# 1.017/1.

010 Class 7 Random Variables and Probability Distributions
Random Variables
A random variable is a function (or rule) x(ξ) that associates a real number x with each outcome ξ in the sample space S of an experiment. Assignment of such rules enables us to quantify a wide range of real-world experimental outcomes. Example: Experiment: Toss of a coin Outcome: Heads or tails Random Variable: x(ξ) = 1 if outcome is heads, x(ξ) = 0 if outcome is tails Event: x(ξ) greater than 0

Probability Distributions
Random variables are characterized/defined by their probability distributions.

Cumulative distribution function (CDF)
Consider events: x(ξ) less than x : A = { x (ξ ) ≤ x} x(ξ) lies in the interval [xl, xu]: B = {xl < x (ξ ) ≤ xu } For any random variable x . . . the cumulative distribution function (CDF) gives the probability that x(ξ) is less than a specified value x: Fx ( x) = P[ x (ξ ) ≤ x] = P ( A) The probability that x(ξ) is greater than x: P[ x (ξ ) > x] = 1 − Fx ( x) The probability that x(ξ) lies in interval [xl, xu] is: P[ xl < x (ξ ) ≤ xu ] = Fx ( xu ) − Fx ( xl ) = P( B) Example: Discrete uniform CDF 1

Fx(x) = 0.0 Fx(x) = 0.3 Fx(x) = 0.7 Fx(x) = 1.0

x<0 0<x≤1 1<x≤2 x>2

Example: Continuous uniform CDF Fx(x) = 0.4x 0 < x ≤ 2.5, 0 otherwise

Probability mass function (PMF)
For a discrete x with possible outcomes x1…xN, PMF is probability of xi:

p x ( xi ) = P[ x (ξ ) = xi ] = Fx ( xi ) − Fx ( xi )
The probability that x(ξ) lies in the interval [xl, xu] is:
P[ xl < x (ξ ) ≤ xu ] =

xl < x ≤ xu i

∑p

x

( xi ) = P ( B )

Example: Discrete uniform PMF: px(0) = 0.3 px(1) = 0.4 px(2) = 0.3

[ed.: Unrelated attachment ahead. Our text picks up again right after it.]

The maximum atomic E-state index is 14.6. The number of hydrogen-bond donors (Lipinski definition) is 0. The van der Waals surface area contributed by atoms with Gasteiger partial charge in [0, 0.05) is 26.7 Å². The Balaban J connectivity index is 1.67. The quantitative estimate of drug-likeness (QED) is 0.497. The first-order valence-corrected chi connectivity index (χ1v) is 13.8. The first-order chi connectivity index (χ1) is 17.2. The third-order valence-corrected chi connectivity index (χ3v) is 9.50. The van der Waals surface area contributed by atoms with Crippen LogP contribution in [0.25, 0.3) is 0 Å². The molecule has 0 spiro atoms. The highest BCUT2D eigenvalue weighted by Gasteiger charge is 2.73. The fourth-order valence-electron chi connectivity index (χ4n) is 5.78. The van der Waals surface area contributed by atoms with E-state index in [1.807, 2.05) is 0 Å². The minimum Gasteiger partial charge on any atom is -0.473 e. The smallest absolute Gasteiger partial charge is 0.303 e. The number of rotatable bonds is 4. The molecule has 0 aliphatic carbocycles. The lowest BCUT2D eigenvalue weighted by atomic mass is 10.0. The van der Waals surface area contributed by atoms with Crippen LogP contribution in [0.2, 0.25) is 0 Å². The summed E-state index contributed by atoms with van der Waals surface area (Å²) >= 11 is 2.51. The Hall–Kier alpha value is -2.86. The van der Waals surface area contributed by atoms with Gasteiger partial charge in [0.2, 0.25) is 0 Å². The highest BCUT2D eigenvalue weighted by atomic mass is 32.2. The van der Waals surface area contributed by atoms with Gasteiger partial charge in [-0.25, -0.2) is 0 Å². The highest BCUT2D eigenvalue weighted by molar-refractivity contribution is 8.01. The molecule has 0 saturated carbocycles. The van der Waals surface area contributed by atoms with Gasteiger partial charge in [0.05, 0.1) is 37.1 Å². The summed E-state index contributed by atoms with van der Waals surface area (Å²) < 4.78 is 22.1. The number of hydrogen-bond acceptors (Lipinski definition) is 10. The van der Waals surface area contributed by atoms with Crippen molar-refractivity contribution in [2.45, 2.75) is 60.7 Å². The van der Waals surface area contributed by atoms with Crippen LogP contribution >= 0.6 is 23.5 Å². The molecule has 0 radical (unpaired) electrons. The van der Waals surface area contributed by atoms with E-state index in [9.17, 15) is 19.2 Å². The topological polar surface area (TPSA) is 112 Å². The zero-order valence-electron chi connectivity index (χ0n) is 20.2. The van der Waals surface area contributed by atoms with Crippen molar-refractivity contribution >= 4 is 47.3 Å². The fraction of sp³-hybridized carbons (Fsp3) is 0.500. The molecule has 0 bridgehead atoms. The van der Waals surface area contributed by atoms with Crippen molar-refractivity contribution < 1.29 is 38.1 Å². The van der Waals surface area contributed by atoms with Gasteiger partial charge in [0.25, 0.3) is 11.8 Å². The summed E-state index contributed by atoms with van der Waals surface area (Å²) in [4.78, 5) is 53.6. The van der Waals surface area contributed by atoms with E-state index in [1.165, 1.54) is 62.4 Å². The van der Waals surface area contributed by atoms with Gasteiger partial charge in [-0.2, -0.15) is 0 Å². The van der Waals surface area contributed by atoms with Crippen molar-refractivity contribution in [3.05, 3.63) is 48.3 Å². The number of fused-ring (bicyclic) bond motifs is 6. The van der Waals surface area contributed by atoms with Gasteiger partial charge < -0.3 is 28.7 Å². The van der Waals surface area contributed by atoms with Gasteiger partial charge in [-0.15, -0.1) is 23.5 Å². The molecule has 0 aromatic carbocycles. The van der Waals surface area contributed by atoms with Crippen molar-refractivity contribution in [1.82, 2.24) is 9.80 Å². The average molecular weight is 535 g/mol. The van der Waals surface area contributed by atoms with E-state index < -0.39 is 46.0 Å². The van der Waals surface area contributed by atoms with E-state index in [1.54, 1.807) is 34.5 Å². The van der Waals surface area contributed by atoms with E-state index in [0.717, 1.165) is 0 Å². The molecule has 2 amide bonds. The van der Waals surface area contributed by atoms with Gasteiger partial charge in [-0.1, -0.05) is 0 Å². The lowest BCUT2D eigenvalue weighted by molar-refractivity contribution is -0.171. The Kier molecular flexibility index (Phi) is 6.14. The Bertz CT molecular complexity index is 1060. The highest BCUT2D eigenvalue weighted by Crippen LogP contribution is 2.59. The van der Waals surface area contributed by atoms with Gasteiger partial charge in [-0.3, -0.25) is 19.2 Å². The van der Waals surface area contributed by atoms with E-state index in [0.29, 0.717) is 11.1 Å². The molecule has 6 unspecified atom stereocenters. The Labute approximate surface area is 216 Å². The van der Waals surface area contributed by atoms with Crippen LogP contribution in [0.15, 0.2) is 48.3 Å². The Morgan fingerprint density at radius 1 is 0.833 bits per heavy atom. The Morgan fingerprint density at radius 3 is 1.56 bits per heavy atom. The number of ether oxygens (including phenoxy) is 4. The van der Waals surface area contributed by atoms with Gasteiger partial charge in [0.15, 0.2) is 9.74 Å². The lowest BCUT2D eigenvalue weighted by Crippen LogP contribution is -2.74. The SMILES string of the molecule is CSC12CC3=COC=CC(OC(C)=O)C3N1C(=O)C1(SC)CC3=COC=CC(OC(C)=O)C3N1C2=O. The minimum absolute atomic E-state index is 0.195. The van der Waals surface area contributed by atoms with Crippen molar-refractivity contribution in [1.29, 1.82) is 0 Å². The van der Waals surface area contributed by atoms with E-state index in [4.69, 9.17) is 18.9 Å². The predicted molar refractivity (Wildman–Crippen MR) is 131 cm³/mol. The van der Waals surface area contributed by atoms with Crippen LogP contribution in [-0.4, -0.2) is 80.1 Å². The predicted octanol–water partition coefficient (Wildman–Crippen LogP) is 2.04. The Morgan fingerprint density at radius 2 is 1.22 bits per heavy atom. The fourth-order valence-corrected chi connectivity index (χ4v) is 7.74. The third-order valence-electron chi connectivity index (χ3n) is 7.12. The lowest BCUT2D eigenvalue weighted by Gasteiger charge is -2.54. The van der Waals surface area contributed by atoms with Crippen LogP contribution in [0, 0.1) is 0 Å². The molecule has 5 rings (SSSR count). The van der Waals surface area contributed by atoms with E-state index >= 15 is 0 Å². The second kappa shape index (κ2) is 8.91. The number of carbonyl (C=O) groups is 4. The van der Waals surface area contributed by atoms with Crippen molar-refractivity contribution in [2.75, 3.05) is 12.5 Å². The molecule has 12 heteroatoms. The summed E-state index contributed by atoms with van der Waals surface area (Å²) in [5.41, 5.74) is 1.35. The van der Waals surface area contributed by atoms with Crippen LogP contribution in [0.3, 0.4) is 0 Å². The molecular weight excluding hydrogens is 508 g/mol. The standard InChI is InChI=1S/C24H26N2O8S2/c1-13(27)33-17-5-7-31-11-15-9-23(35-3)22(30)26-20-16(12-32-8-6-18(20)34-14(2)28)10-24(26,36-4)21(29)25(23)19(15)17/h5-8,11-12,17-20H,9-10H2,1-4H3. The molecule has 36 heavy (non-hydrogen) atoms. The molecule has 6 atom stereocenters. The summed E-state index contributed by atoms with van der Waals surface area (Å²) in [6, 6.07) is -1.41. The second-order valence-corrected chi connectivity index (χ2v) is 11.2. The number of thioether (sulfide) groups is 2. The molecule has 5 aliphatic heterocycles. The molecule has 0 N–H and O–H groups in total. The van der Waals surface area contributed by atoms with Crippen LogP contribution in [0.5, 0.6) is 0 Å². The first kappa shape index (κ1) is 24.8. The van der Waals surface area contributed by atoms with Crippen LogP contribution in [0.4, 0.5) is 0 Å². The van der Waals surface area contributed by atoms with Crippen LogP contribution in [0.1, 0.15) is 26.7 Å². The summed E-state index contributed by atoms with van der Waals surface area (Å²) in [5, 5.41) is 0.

Probability density function (PDF)
For a continuous x . . . PDF is derivative of CDF:

f x ( x) =

dFx ( x) dx

The probability that x(ξ) lies in the interval [xl, xu] is: P[ xl < x (ξ ) ≤ xu ] =

xu l

∫ f ( x)dx = P( B) x
x

Example: Continuous uniform PDF fx(x) = .4 0 < x ≤ 2.5, 0 otherwise

2

Exercise: Constructing probability distributions from virtual experiments
Consider a sequence of 4 repeated independent trials, each with the outcome 0 or 1. Suppose that P(0) = 0.3 and P(1) = 0.7. Define the discrete random variable x = sum of the 4 trial outcomes (varies from 0 to 4). There are 24=16 possible experimental outcomes, each giving a particular value of x. In some cases, several different outcomes give the same value of x (e.g. C1,4 = 4 outcomes give x = 1). This experiment yields a binomial probability distribution. Plot the PMF and CDF of x, using the rules of probability to evaluate Fx(x) and px(xi) for xi = 0, 1, 2, 3, 4. Duplicate these results with a virtual experiment that generates many sequences of 4 trials each. Derive Fx(x) and px(xi) by evaluating the fraction of replicates that yield xi = 0, 1, 2, 3, 4. Generalize your pencil and paper analysis to give a general expression for px(xi) when there are 100 rather than 4 repeated independent trials and xi = 0, 1, 2, 3, … 100. Plot the CDF and PDF. Confirm your results with a virtual experiment.